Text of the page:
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Friday, 25 November 2011
Page: 9710

Senator BACK (Western Australia) (16:37): On behalf of the Education, Employment and Workplace Relations References Committee, I present the report on the administration and purchasing of disability employment services in Australia together with the Hansard record of proceedings and documents presented to the committee.

Ordered that the report be printed.

Senator BACK: I seek leave to move a motion in relation to the report.

Leave granted.

Senator BACK: I move:

That the Senate take note of the report.

Senator BACK: I seek leave to table and incorporate a speech which has been prepared on my behalf by the secretariat.

Leave granted.

The speech read as follows—

Inquiry into the administration and reporting purchasing of Disability Employment Services

Friday, 25 November 2011

I present the report of the Education, Employment and Workplace Relations References Committee on its inquiry into the administration and purchasing of Disability Employment Services.

This inquiry was initiated in order to investigate the purchasing of Disability Employment Services by a proposed open tender process that would have sent around 80 per cent of providers to the market. The report highlighted the concerns in the sector that the proposed purchasing process would cause significant disruption to service providers at a time when the performance of the program was increasing.

Disability Employment Services — Employ¬≠ment Support Services provide employment support for people with disabilities that will require on-going support in the workplace. We all agree that it is important to include people with disabilities in the labour force as the best way to ensure their social inclusion and improved quality of life. Jobs provide people with independence, new skills and closer ties to the community.

The committee received 90 submissions from service providers, clients of providers, and peak bodies. It became clear to the committee that concerns over the way in which the proposed tender process was being administered by the Government did not adequately take into account the concerns of the industry or clients. In particular concerns about the quality framework that didn't assess the quality of outcomes achieved were raised with the committee.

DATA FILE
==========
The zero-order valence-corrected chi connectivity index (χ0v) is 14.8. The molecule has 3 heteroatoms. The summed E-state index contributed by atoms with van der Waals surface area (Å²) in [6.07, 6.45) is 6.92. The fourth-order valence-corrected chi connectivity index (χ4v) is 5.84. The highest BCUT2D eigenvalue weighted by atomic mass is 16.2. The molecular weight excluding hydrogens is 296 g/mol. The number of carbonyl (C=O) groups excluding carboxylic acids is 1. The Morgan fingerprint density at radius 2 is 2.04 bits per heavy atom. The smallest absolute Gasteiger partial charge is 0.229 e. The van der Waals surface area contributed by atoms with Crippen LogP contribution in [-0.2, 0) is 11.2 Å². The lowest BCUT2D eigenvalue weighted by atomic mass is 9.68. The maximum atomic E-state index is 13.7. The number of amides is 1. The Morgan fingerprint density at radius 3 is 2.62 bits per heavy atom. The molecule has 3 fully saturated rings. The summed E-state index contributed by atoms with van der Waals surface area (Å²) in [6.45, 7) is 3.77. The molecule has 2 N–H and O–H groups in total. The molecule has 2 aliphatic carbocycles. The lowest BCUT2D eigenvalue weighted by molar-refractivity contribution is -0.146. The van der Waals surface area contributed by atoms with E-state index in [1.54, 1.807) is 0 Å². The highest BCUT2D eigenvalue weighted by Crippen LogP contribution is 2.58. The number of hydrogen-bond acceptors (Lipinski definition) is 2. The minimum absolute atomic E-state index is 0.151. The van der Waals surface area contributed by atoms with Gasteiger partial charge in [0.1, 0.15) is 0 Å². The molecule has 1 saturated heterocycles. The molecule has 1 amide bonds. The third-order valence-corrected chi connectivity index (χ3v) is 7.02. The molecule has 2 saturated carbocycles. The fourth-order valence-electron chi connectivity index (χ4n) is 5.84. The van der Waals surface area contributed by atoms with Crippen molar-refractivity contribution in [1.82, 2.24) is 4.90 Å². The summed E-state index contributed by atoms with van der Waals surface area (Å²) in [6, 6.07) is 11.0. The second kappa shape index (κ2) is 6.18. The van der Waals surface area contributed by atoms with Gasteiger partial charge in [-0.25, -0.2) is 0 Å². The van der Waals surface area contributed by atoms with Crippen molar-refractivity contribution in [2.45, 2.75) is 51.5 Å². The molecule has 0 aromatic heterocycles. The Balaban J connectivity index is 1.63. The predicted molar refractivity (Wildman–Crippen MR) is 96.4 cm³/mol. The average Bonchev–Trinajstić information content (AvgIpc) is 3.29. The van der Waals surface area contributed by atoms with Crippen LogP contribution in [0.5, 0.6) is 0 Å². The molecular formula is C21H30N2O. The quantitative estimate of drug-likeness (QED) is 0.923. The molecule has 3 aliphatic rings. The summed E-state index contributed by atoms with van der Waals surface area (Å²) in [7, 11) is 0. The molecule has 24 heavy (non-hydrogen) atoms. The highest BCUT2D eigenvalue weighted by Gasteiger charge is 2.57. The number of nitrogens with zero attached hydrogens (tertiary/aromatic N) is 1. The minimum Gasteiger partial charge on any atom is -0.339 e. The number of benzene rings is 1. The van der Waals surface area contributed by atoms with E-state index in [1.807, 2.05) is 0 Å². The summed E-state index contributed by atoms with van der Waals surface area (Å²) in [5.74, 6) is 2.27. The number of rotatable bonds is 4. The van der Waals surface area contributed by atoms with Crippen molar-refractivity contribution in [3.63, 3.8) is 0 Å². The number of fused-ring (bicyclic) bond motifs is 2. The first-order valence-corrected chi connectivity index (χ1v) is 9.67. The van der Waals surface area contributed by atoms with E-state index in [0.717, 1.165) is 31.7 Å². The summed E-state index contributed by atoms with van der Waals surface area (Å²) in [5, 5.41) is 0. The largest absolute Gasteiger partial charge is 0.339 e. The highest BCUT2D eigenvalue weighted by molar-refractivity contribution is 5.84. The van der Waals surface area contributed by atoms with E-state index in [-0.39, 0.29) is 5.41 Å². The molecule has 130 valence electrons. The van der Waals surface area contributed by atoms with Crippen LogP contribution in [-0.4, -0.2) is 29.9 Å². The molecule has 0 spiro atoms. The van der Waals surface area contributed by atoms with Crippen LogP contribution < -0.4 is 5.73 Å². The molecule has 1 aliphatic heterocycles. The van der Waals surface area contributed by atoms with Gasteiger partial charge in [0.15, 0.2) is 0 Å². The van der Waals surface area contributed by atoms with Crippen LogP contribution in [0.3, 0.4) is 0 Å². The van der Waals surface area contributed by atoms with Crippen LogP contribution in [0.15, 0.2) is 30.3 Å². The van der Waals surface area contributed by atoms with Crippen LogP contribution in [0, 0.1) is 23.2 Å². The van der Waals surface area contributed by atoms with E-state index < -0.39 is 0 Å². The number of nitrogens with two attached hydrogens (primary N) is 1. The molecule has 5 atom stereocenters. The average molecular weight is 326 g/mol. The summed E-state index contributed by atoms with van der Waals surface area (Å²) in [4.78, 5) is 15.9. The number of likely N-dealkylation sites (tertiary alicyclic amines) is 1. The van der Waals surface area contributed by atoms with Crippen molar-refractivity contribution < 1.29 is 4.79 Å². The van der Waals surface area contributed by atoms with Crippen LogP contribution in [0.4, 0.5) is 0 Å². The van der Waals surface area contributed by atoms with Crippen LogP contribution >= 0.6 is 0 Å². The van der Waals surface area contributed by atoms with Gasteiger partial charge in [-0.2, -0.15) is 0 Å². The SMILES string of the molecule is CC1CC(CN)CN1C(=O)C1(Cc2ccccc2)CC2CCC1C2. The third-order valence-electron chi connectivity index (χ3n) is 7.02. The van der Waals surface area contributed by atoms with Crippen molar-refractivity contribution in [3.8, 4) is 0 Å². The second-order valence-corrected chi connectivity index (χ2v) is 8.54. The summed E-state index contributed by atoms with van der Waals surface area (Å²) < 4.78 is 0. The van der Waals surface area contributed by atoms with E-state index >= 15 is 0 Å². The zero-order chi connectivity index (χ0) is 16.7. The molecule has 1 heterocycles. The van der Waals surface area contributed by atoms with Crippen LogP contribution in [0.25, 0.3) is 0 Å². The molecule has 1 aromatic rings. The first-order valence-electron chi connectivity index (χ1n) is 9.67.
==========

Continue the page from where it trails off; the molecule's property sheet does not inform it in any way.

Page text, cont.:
Although the committee recognises the importance of ensuring high quality services are available to clients, and that the taxpayer receives value for money. The committee does not consider that the proposed tender process is the best way to achieve either of these objectives at this time.

Submissions were almost universal in calling for long-term contracts to provide clients and service providers with the necessary security to invest in programs that will deliver sustainable outcomes in the long-term. The Government is proposing a three-year contract term. It is the opinion of the committee, along with the vast majority of stakeholders, that a five-year term would better serve the aims of the program. It would also free the sector from the fear that before they have got up and running after one purchasing process, they'll be called to engage in another process.

The committee also heard evidence that other competitive methods of purchasing were available but had not been adequately explored by the Government such as a licensing model. These models would allow gaps in the market to be filled and improve competition by allowing new providers to enter the market at any time provided that they met the service standards imposed on the sector.

Submissions to the inquiry revealed that staff working in the sector and clients would both be heavily affected during the purchasing process, and that a number of providers were already experiencing a loss of staff.

The committee has welcomed the opportunity to be part of the effort to address concerns voiced by members of the wider community and hopes that the recommendations in this report can ensure that those people in the community with disabilities will get the best help in entering the workforce.

I seek leave to continue my remarks later.

Leave granted; debate adjourned.